The world has plenty of dreamers, she said. “And while they are busy dreaming, the really happy people, the really successful people, the really interesting, engaged, powerful people, are busy doing.” She pushed grads to be those people.

“Ditch the dream and be a doer, not a dreamer,” she advised — whether or not you know what your “passion” might be. “The truth is, it doesn’t matter. You don’t have to know. You just have to keep moving forward. You just have to keep doing something, seizing the next opportunity, staying open to trying something new. It doesn’t have to fit your vision of the perfect job or the perfect life. Perfect is boring and dreams are not real,” she said.

Read the transcript and watch the video.

“Empathy and kindness are the true signs of emotional intelligence.” – Will Ferrell’s 2017 speech at the University of Southern California

will ferrell usc
Will Ferrell at the University of Southern California.

Comedian Will Ferrell, best known for lead roles in films like “Anchorman,” “Elf,” and “Talledega Nights,” delivered a thoughtful speech to USC’s graduating class of 2018.

“No matter how cliché it may sound, you will never truly be successful until you learn to give beyond yourself,” he said. “Empathy and kindness are the true signs of emotional intelligence, and that’s what Viv and I try to teach our boys. Hey Matthias, get your hands of Axel right now! Stop it. I can see you. Okay? Dr. Ferrell’s watching you.”

He also offered some words of encouragement: “For many of you who maybe don’t have it all figured out, it’s okay. That’s the same chair that I sat in. Enjoy the process of your search without succumbing to the pressure of the result.”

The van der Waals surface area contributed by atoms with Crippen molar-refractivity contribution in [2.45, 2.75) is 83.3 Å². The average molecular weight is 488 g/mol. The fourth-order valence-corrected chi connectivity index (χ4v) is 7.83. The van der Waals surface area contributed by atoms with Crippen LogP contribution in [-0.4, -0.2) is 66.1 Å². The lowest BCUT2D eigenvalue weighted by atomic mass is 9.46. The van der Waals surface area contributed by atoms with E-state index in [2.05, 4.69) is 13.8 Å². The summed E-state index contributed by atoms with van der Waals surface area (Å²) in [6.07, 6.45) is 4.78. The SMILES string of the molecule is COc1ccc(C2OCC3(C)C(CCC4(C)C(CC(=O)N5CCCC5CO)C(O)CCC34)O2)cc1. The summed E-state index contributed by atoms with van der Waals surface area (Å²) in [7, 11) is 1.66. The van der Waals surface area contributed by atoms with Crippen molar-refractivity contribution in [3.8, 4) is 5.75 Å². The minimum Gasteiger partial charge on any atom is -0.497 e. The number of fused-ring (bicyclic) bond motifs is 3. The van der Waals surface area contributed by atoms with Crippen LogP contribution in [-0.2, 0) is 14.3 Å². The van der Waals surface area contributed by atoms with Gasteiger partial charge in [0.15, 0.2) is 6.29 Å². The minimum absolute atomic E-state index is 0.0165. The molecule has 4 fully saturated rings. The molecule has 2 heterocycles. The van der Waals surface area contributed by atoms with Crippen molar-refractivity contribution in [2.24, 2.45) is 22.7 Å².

He even finished off with a stirring rendition of the Whitney Houston classic, “I Will Always Love You.” He was, of course, referring to the graduates.

Read the transcript and watch the video.

“As you leave this room don’t forget to ask yourself what you can offer to make the ‘club of life’ go up? How can you make this place better, in spite of your circumstances?” – Issa Rae’s 2021 speech at Stanford University

Insecure HBO Issa Rae
Issa Rae in HBO’s “Insecure.”

In the speech, Rae pulled lyrics from Boosie Badazz, Foxx, and Webbie’s “Wipe Me Down,” which she said she and her friends played on a boombox during the “Wacky Walk” portion of their own 2007 graduation ceremony at Stanford, to illustrate the importance of seeing “every opportunity as a VIP — as someone who belongs and deserves to be here.” 

Rae particularly drew attention to one line from the song that reads, “I pull up at the club, VIP, gas tank on E, but all dranks on me. Wipe me down.”

“To honor the classic song that has guided my own life — as you leave this room, don’t forget to ask yourself what you can offer to make the ‘club of life’ go up. How can you make this place better, in spite of your circumstances?” she said. “And as you figure those things out, don’t forget to step back and wipe yourselves down, wipe each other down and go claim what’s yours like the VIPs that you are.”

Read the transcript and watch the video.

“Not everything that happens to us happens because of us.” – Sheryl Sandberg’s 2016 speech at UC Berkeley

sheryl sandberg
Sheryl Sandberg speaks during a forum in San Francisco.

During the Facebook COO’s deeply personal commencement speech about resilience at UC Berkeley, she spoke on how understanding the three Ps that largely determine our ability to deal with setbacks helped her cope with the loss of her husband, Dave Goldberg.

She outlined the three Ps as:

· Personalization: Whether you believe an event is your fault.
· Pervasiveness: Whether you believe an event will affect all areas of your life.
· Permanence: How long you think the negative feelings will last.

“This is the lesson that not everything that happens to us happens because of us,” Sandberg said about personalization. It took understanding this for Sandberg to accept that she couldn’t have prevented her husband’s death. “His doctors had not identified his coronary artery disease. I was an economics major; how could I have?”

Read the transcript and watch the video.

“If you really learn how to pay attention, then you will know there are other options.” – David Foster Wallace’s 2005 speech at Kenyon College